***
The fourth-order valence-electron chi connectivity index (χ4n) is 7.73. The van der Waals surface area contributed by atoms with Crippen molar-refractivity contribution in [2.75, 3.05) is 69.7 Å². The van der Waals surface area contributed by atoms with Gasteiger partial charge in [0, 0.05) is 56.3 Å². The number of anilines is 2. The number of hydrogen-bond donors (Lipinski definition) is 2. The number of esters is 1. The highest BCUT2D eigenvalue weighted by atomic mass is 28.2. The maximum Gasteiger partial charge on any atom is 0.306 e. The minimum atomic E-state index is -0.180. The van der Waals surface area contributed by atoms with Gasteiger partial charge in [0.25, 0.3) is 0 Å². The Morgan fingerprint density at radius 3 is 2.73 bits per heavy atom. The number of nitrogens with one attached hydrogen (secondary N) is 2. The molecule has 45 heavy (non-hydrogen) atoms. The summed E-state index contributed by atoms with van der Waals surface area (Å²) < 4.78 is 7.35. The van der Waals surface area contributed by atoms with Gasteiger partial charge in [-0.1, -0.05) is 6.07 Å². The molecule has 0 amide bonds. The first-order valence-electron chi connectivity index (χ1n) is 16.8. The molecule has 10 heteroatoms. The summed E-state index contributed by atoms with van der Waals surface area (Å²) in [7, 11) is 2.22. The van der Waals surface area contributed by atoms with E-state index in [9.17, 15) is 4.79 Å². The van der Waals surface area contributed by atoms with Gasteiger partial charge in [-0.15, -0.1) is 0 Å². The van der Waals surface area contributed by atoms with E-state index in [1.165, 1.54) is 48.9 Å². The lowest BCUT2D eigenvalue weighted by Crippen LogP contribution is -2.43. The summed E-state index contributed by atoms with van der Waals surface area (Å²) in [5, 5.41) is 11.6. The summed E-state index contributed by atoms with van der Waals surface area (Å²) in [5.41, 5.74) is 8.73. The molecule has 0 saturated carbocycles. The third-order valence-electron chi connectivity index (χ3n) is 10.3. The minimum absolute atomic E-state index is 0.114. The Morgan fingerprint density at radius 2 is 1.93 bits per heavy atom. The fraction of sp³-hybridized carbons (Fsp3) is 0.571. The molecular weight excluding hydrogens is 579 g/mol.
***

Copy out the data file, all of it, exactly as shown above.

The fourth-order valence-electron chi connectivity index (χ4n) is 7.73. The van der Waals surface area contributed by atoms with Crippen molar-refractivity contribution in [2.75, 3.05) is 69.7 Å². The van der Waals surface area contributed by atoms with Gasteiger partial charge in [0, 0.05) is 56.3 Å². The number of anilines is 2. The number of hydrogen-bond donors (Lipinski definition) is 2. The number of esters is 1. The highest BCUT2D eigenvalue weighted by atomic mass is 28.2. The maximum Gasteiger partial charge on any atom is 0.306 e. The minimum atomic E-state index is -0.180. The van der Waals surface area contributed by atoms with Gasteiger partial charge in [0.25, 0.3) is 0 Å². The Morgan fingerprint density at radius 3 is 2.73 bits per heavy atom. The number of nitrogens with one attached hydrogen (secondary N) is 2. The molecule has 45 heavy (non-hydrogen) atoms. The summed E-state index contributed by atoms with van der Waals surface area (Å²) < 4.78 is 7.35. The van der Waals surface area contributed by atoms with Gasteiger partial charge in [-0.1, -0.05) is 6.07 Å². The molecule has 0 amide bonds. The first-order valence-electron chi connectivity index (χ1n) is 16.8. The molecule has 10 heteroatoms. The summed E-state index contributed by atoms with van der Waals surface area (Å²) in [7, 11) is 2.22. The van der Waals surface area contributed by atoms with E-state index in [9.17, 15) is 4.79 Å². The van der Waals surface area contributed by atoms with Gasteiger partial charge in [-0.15, -0.1) is 0 Å². The van der Waals surface area contributed by atoms with E-state index in [1.165, 1.54) is 48.9 Å². The lowest BCUT2D eigenvalue weighted by Crippen LogP contribution is -2.43. The summed E-state index contributed by atoms with van der Waals surface area (Å²) in [5, 5.41) is 11.6. The summed E-state index contributed by atoms with van der Waals surface area (Å²) in [5.41, 5.74) is 8.73. The molecule has 0 saturated carbocycles. The third-order valence-electron chi connectivity index (χ3n) is 10.3. The minimum absolute atomic E-state index is 0.114. The Morgan fingerprint density at radius 2 is 1.93 bits per heavy atom. The fraction of sp³-hybridized carbons (Fsp3) is 0.571. The molecular weight excluding hydrogens is 579 g/mol.